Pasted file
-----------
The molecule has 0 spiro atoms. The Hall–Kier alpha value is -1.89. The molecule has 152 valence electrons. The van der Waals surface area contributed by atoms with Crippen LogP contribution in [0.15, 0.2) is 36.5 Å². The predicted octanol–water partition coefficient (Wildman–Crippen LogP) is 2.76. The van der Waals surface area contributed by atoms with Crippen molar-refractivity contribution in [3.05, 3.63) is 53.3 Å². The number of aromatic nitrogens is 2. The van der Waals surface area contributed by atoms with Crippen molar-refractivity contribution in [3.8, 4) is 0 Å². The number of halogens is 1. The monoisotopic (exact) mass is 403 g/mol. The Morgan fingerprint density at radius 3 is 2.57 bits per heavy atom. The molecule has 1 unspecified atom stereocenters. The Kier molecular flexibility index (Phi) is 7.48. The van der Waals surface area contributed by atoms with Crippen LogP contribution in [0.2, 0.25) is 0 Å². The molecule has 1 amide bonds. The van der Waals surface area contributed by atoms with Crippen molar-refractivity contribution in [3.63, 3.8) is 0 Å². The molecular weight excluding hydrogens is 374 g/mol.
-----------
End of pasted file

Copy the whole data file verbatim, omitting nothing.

The molecule has 0 spiro atoms. The Hall–Kier alpha value is -1.89. The molecule has 152 valence electrons. The van der Waals surface area contributed by atoms with Crippen LogP contribution in [0.15, 0.2) is 36.5 Å². The predicted octanol–water partition coefficient (Wildman–Crippen LogP) is 2.76. The van der Waals surface area contributed by atoms with Crippen molar-refractivity contribution in [3.05, 3.63) is 53.3 Å². The number of aromatic nitrogens is 2. The van der Waals surface area contributed by atoms with Crippen molar-refractivity contribution in [3.8, 4) is 0 Å². The number of halogens is 1. The monoisotopic (exact) mass is 403 g/mol. The Morgan fingerprint density at radius 3 is 2.57 bits per heavy atom. The molecule has 1 unspecified atom stereocenters. The Kier molecular flexibility index (Phi) is 7.48. The van der Waals surface area contributed by atoms with Crippen LogP contribution in [0.2, 0.25) is 0 Å². The molecule has 1 amide bonds. The van der Waals surface area contributed by atoms with Crippen molar-refractivity contribution in [3.63, 3.8) is 0 Å². The molecular weight excluding hydrogens is 374 g/mol.